Niccolo Macchiavelli, an Italian Renaissance historian, philosopher and writer, is famously known for the quote, "It is better to be feared than loved, if one cannot be both."

As a leader, which would you rather be? This question, when applied to a corporate management scenario, ushers in two underlying assumptions. The first is that to be feared means you are someone employees dislike because you're strict. The other is that to be loved means you are someone who people are comfortable with.

Of course, most people want to be liked, so the answer may seem like a no-brainer. But some would argue that, particularly in a business, where executives are responsible for facilitating structure and control, it is better to be feared. On the other hand, to be a effective leader you need to be approachable – and that can be difficult to do if everyone is afraid of you. 

So, is it better for a business leader to be feared or loved? Let's take a deeper look into each option.

Is it better for business leaders to be feared or loved?What kind of qualities make the most effective leader?

To be loved
When you are the kind of leader that is loved (or just generally liked) by your followers, you're less likely to run into conflict or feelings of distrust in the workplace. Developing strong personal relationships and facilitating a friendly corporate culture can lead to higher levels of productivity and engagement, which can improve performance.

Certainly it is important that managers make sure their employees are doing their jobs and meeting their goals. But creating a strict and rigid environment is not the only way to do this. As Tyler Becker pointed out in an article for CEO, "company culture is closely aligned with productivity and success" and that "if you're not enjoying yourself, making jokes, sharing funny videos, and smiling at work with others, you're doing the overall business a disservice."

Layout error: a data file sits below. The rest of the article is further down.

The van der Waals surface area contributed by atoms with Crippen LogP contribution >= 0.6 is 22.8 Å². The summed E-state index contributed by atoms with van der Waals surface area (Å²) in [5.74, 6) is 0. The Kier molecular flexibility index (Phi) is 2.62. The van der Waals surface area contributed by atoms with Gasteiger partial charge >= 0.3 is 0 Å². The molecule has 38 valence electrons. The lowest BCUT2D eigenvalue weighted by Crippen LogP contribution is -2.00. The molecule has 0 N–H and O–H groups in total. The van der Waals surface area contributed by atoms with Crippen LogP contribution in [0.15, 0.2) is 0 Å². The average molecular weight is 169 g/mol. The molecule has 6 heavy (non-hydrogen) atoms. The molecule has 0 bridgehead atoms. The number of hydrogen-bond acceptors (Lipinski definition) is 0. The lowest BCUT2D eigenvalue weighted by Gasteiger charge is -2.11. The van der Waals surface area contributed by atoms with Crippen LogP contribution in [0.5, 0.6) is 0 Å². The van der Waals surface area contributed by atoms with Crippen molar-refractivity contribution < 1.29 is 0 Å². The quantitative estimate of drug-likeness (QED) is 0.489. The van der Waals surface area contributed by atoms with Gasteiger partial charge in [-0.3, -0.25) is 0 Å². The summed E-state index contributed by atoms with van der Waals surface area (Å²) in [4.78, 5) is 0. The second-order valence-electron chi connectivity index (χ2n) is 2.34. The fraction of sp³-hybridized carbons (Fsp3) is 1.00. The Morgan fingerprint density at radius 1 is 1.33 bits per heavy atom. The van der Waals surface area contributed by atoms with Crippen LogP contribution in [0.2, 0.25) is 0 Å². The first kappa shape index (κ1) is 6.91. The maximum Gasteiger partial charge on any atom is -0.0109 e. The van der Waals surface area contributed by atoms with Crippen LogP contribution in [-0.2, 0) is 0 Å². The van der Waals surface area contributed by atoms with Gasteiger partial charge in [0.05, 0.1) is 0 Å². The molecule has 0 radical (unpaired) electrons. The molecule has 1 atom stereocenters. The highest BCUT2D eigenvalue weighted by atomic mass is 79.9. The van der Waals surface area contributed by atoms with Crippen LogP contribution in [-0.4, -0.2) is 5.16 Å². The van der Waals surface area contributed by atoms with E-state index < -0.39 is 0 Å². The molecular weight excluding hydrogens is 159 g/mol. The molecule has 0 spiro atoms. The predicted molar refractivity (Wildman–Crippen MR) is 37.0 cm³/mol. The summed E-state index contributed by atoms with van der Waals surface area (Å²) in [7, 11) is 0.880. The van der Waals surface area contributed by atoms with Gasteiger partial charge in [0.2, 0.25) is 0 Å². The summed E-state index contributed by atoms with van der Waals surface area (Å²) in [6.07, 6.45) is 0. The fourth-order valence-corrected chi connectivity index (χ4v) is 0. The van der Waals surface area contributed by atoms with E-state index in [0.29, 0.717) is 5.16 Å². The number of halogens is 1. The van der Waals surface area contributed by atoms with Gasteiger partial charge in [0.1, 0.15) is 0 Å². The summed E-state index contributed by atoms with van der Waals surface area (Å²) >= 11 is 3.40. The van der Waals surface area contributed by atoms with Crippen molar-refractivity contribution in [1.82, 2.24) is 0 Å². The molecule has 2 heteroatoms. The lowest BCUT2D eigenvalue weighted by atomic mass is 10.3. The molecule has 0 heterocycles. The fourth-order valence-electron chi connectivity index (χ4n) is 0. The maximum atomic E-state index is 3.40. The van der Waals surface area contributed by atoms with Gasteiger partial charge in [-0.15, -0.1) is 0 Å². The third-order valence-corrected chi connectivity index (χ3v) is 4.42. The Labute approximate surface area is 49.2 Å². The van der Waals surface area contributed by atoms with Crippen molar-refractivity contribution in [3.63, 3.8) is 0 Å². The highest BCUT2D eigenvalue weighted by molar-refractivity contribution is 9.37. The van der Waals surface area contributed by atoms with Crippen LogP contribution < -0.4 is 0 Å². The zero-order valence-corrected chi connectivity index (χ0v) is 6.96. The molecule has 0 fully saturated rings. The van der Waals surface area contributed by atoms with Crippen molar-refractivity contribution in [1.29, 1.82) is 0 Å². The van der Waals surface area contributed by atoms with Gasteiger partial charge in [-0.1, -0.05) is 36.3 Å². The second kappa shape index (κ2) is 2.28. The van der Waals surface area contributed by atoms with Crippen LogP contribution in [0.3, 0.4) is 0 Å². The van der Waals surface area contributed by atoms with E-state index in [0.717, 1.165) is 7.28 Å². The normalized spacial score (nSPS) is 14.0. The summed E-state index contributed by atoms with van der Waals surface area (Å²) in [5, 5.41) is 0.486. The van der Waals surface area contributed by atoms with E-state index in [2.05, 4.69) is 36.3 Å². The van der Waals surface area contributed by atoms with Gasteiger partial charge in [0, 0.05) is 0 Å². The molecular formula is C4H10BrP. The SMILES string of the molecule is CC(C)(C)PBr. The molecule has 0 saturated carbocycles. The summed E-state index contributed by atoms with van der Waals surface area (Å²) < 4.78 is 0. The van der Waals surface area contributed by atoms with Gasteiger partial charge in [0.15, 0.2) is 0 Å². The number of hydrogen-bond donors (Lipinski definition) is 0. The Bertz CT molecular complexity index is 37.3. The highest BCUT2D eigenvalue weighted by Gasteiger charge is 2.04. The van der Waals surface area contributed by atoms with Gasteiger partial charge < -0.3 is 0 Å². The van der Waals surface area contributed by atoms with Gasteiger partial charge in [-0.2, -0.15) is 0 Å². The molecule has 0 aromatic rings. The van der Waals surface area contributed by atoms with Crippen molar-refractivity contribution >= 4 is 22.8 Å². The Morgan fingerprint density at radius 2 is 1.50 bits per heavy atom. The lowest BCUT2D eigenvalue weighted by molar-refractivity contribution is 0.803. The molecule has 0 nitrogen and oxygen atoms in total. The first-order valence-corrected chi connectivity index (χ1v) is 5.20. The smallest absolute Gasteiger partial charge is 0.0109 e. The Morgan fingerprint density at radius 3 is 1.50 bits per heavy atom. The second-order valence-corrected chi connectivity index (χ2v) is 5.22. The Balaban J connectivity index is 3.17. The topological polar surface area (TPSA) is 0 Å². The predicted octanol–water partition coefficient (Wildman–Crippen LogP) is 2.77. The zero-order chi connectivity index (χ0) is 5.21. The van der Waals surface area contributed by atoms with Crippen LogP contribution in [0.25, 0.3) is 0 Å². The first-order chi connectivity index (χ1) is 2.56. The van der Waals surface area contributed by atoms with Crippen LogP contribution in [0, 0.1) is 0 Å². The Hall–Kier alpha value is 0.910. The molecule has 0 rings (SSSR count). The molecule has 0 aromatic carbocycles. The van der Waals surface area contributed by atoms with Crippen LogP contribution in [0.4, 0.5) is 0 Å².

By demonstrating the lighter side of your personality and showing that don't take everything too seriously, you can instill greater feelings of trust and facilitate better communication and transparency.

"Fear can be an effective motivation tool, even if it's not preferred."

To be feared
Corporate leaders are responsible for making tough decisions. And sometimes that means doing what is best for the company, even if it means making some workers unhappy. Being the kind of boss that is everyone's friend can make it harder to prioritize the needs of the business over the wants of employees. 

Plus, fear can be an effective motivation tool, even if it's not the preferred one. Workers who are intimidated by their management team probably aren't going to slack off as much as they otherwise would. However, employees that are generally uncomfortable in the workplace probably won't stick around for too long. 

Which is better?
It's easy to see why it could be difficult to decide between the two. In his famous statement, Macchiavelli argued that being feared is better than being loved. However, sometimes people overlook the latter part of the quote, "if one cannot be both."

"Instead of trying to perfect a certain style of leadership, managers should be flexible."

This concept is one that you may recall from the joke it inspired on an episode of "The Office." When asked which he would rather be, the show's main character, Michael Scott, a goofy and outlandish type of boss, replied, "Easy. Both. I want people to be scared of how much they love me."

Though obviously intended as a humorous punch line, Scott's answer hits on an important point: Maybe you don't have to choose. You just have to flexible. In an article for Irish News, Glenda Nelson pointed out that, instead of adopting a specific leadership style, it would be more beneficial for company leaders to make sure they are able to adapt according to situational needs. 

Aim to embody a blend of characteristics that touch on both fear and love. That way you're able to apply the necessary qualities in various situations, where and when they are needed most.